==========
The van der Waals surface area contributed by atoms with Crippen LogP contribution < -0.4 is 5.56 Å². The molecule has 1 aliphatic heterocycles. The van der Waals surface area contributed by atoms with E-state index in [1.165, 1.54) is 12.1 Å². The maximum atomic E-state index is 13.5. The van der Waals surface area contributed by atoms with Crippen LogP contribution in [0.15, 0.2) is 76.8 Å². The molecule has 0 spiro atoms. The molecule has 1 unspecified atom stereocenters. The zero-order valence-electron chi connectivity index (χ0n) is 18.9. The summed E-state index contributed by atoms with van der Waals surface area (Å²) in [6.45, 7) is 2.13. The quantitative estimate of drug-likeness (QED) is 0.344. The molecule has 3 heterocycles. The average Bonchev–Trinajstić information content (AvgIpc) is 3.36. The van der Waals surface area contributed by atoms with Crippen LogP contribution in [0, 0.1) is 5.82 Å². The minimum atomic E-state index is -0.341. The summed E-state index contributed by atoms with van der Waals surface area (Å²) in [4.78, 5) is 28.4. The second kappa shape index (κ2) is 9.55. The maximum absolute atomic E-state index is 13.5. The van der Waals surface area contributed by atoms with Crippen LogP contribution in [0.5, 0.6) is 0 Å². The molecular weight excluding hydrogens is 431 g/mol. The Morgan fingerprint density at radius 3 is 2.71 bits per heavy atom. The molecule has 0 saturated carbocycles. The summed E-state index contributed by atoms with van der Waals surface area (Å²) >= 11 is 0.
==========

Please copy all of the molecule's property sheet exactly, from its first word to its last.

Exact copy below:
The van der Waals surface area contributed by atoms with Crippen LogP contribution < -0.4 is 5.56 Å². The molecule has 1 aliphatic heterocycles. The van der Waals surface area contributed by atoms with E-state index in [1.165, 1.54) is 12.1 Å². The maximum atomic E-state index is 13.5. The van der Waals surface area contributed by atoms with Crippen LogP contribution in [0.15, 0.2) is 76.8 Å². The molecule has 0 spiro atoms. The molecule has 1 unspecified atom stereocenters. The zero-order valence-electron chi connectivity index (χ0n) is 18.9. The summed E-state index contributed by atoms with van der Waals surface area (Å²) in [6.45, 7) is 2.13. The quantitative estimate of drug-likeness (QED) is 0.344. The molecule has 3 heterocycles. The average Bonchev–Trinajstić information content (AvgIpc) is 3.36. The van der Waals surface area contributed by atoms with Crippen LogP contribution in [0, 0.1) is 5.82 Å². The minimum atomic E-state index is -0.341. The summed E-state index contributed by atoms with van der Waals surface area (Å²) in [4.78, 5) is 28.4. The second kappa shape index (κ2) is 9.55. The maximum absolute atomic E-state index is 13.5. The van der Waals surface area contributed by atoms with Crippen LogP contribution in [0.5, 0.6) is 0 Å². The molecular weight excluding hydrogens is 431 g/mol. The Morgan fingerprint density at radius 3 is 2.71 bits per heavy atom. The molecule has 0 saturated carbocycles. The summed E-state index contributed by atoms with van der Waals surface area (Å²) >= 11 is 0.